Sessional Rooms available Full practice management Sessional Rooms are available at the St John of God Murdoch Medical Clinic. * full-time/part-time/sessional * medical systems and secretarial support * adjacent to Fiona Stanley Hospital More information phone: 9366 1802 or email: email@example.com
ARE YOU LOOKING FOR DOCTORS FOR YOUR MEDICAL PRACTICE? Australian Medical Visas is owned and run by 2 Practice Managers based in WA, who have over 20 years experience of the UK and Australian healthcare systems. We currently have a number of doctors who are looking for positions in Australia. We are able to assist practices with all paperwork involved including the migration process (if required). Please visit our website www.australianmedicalvisas. com.au or contact Jacky on 0488 500 153 or Andrea on 0401 37 1341.
CANNINGTON Southside Medical Service is an accredited practice located in Cannington area. We are a family practice and offer mixed billings. We have positions for a GP to join PUIFS(1TDVSSFOUMZXPSLJOH It is a well-positioned practice, close to the Carousel Shopping Centre. Phone: 9451 3488 or Email: firstname.lastname@example.org BUTLER Connolly Drive Medical Centre. Brand new, non-corporate, computerised, fully equipped, 17 bed medical centre. RN support, pathology, allied health. Abundant patients. DWS. Dr Ken Jones needs a VR GP to join him in this major, state of the art facility. Email: email@example.com or call Ken Jones on 9562 2599 (direct line).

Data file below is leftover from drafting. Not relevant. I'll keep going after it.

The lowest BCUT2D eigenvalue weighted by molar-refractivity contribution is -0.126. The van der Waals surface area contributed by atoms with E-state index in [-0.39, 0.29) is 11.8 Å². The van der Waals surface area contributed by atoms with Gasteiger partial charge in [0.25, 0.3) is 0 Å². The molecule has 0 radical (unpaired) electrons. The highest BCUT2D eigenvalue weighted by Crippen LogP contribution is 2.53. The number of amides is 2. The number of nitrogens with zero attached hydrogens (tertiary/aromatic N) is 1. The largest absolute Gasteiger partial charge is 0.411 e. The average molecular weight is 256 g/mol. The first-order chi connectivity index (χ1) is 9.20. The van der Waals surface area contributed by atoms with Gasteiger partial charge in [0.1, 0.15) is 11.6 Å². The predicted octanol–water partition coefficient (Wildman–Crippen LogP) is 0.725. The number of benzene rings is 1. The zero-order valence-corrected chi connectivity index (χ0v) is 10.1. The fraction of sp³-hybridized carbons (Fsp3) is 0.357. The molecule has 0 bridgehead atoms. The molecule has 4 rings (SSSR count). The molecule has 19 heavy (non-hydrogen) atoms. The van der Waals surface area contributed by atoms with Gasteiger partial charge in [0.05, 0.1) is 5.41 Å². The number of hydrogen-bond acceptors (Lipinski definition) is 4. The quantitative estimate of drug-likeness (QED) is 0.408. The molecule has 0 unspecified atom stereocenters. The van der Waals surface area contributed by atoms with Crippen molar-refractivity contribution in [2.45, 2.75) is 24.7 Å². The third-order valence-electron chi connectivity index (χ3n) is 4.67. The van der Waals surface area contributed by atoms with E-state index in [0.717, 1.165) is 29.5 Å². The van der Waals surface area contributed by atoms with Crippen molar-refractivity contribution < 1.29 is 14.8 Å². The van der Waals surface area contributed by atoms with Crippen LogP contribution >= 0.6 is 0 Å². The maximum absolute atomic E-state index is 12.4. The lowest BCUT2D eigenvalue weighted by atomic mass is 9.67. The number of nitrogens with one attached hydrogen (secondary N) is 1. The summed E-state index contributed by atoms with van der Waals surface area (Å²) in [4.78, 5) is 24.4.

Reach every known practising doctor in WA through Medical Forum Classifieds...
FEBRUARY 2015 - next deadline 12md Wednesday 15th January â€“ Tel 9203 5222 or firstname.lastname@example.org
medical forum for LEASE
Southern Suburbs GP required for after-hours & weekends Non-VR Drâ€™s encouraged to apply. Send applications to email@example.com
EXMOUTH Brand new premises available for entrepreneurial GP. Be the ďŹ rst private GP in town, with opportunity to focus on occupational and dive medicine as well as family practice. Wonderful lifestyle with stunning scenery and wildlife to explore. Contact firstname.lastname@example.org